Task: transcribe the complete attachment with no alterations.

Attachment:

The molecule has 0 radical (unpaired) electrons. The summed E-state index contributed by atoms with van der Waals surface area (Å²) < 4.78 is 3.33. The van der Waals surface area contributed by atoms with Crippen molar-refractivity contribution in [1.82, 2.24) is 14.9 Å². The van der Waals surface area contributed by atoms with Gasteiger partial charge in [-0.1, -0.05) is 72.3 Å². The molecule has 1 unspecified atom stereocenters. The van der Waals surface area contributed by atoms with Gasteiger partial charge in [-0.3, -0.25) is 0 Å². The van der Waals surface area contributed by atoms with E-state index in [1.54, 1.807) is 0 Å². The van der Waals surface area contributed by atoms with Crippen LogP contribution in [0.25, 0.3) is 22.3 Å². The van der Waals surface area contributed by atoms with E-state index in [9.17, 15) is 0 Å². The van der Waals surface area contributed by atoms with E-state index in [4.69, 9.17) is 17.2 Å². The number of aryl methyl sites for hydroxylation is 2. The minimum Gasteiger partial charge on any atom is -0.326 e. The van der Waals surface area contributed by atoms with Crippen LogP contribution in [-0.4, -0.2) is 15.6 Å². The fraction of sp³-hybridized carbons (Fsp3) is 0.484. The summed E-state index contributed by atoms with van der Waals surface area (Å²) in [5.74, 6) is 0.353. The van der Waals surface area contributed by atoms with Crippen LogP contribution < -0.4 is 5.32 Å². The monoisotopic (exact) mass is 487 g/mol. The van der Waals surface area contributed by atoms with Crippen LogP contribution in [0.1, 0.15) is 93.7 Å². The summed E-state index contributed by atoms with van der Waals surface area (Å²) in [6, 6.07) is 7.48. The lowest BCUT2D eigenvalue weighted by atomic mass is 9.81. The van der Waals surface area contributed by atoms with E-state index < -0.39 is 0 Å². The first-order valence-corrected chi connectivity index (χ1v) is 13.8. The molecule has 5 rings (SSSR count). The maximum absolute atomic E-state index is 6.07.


The molecule has 0 radical (unpaired) electrons. The summed E-state index contributed by atoms with van der Waals surface area (Å²) < 4.78 is 3.33. The van der Waals surface area contributed by atoms with Crippen molar-refractivity contribution in [1.82, 2.24) is 14.9 Å². The van der Waals surface area contributed by atoms with Gasteiger partial charge in [-0.1, -0.05) is 72.3 Å². The molecule has 1 unspecified atom stereocenters. The van der Waals surface area contributed by atoms with Gasteiger partial charge in [-0.3, -0.25) is 0 Å². The van der Waals surface area contributed by atoms with E-state index in [1.54, 1.807) is 0 Å². The van der Waals surface area contributed by atoms with Crippen LogP contribution in [0.25, 0.3) is 22.3 Å². The van der Waals surface area contributed by atoms with E-state index in [9.17, 15) is 0 Å². The van der Waals surface area contributed by atoms with E-state index in [4.69, 9.17) is 17.2 Å². The number of aryl methyl sites for hydroxylation is 2. The minimum Gasteiger partial charge on any atom is -0.326 e. The van der Waals surface area contributed by atoms with Crippen LogP contribution in [-0.4, -0.2) is 15.6 Å². The fraction of sp³-hybridized carbons (Fsp3) is 0.484. The summed E-state index contributed by atoms with van der Waals surface area (Å²) in [5.74, 6) is 0.353. The van der Waals surface area contributed by atoms with Crippen LogP contribution < -0.4 is 5.32 Å². The monoisotopic (exact) mass is 487 g/mol. The van der Waals surface area contributed by atoms with Crippen LogP contribution in [0.1, 0.15) is 93.7 Å². The summed E-state index contributed by atoms with van der Waals surface area (Å²) in [6, 6.07) is 7.48. The lowest BCUT2D eigenvalue weighted by atomic mass is 9.81. The van der Waals surface area contributed by atoms with E-state index < -0.39 is 0 Å². The first-order valence-corrected chi connectivity index (χ1v) is 13.8. The molecule has 5 rings (SSSR count). The maximum absolute atomic E-state index is 6.07.